Anti-diversionary measures under Canada's Access to Medicines Regime
Canada's Access to Medicines Regime includes a number of measures to prevent diversion of drugs and medical devices to unintended markets. Licensed products must have anti-diversionary features, including specific markings, colouring and labelling, as applicable, to make them distinguishable from the patented versions available on the Canadian market:
- There must be a permanent display of "XCL" on labels and all solid dosage form products;
- For solid dosage forms, the colour must be significantly different from the version sold in Canada; and
- There must be an export tracking number and the statement, "For export under the General Council Decision. Not for sale in Canada." or "Pour exportation aux termes de la décision du Conseil général. Vente interdite au Canada." on all labels, samples of which must be provided to the Minister of Health.
The distinguishing features are reviewed by Health Canada during the health and safety review of the product. For more information about anti-diversionary, and health and safety requirements, see the Food and Drugs Act and its associated Regulations and Health Canada's associated guidance documents.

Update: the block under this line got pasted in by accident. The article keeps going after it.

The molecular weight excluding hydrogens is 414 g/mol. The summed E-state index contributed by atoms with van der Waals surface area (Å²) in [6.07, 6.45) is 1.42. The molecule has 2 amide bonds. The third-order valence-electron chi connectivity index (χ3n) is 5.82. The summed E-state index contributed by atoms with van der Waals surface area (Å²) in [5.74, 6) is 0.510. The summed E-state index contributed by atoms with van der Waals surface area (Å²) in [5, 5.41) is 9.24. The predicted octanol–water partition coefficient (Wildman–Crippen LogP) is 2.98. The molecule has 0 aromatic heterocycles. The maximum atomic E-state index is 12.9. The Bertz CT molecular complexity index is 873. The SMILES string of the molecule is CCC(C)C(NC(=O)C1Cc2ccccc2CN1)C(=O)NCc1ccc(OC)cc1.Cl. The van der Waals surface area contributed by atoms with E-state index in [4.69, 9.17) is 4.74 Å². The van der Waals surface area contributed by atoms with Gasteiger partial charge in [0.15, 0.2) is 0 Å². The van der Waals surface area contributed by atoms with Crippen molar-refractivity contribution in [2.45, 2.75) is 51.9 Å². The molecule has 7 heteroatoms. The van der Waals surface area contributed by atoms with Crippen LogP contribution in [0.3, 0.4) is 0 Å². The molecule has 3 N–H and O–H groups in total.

A country that is not a member of the World Trade Organization will be removed from the list of eligible importing countries, if that country fails to adopt anti-diversion measures as specified by Article 4 of the August 2003 decision of the WTO. A licence will be terminated if the licensed product is re-exported from the intended importing country with the knowledge of the license holder and in a manner contrary to the WTO decision of August 2003.
The company must also ensure that all conditions of compulsory licences are met.
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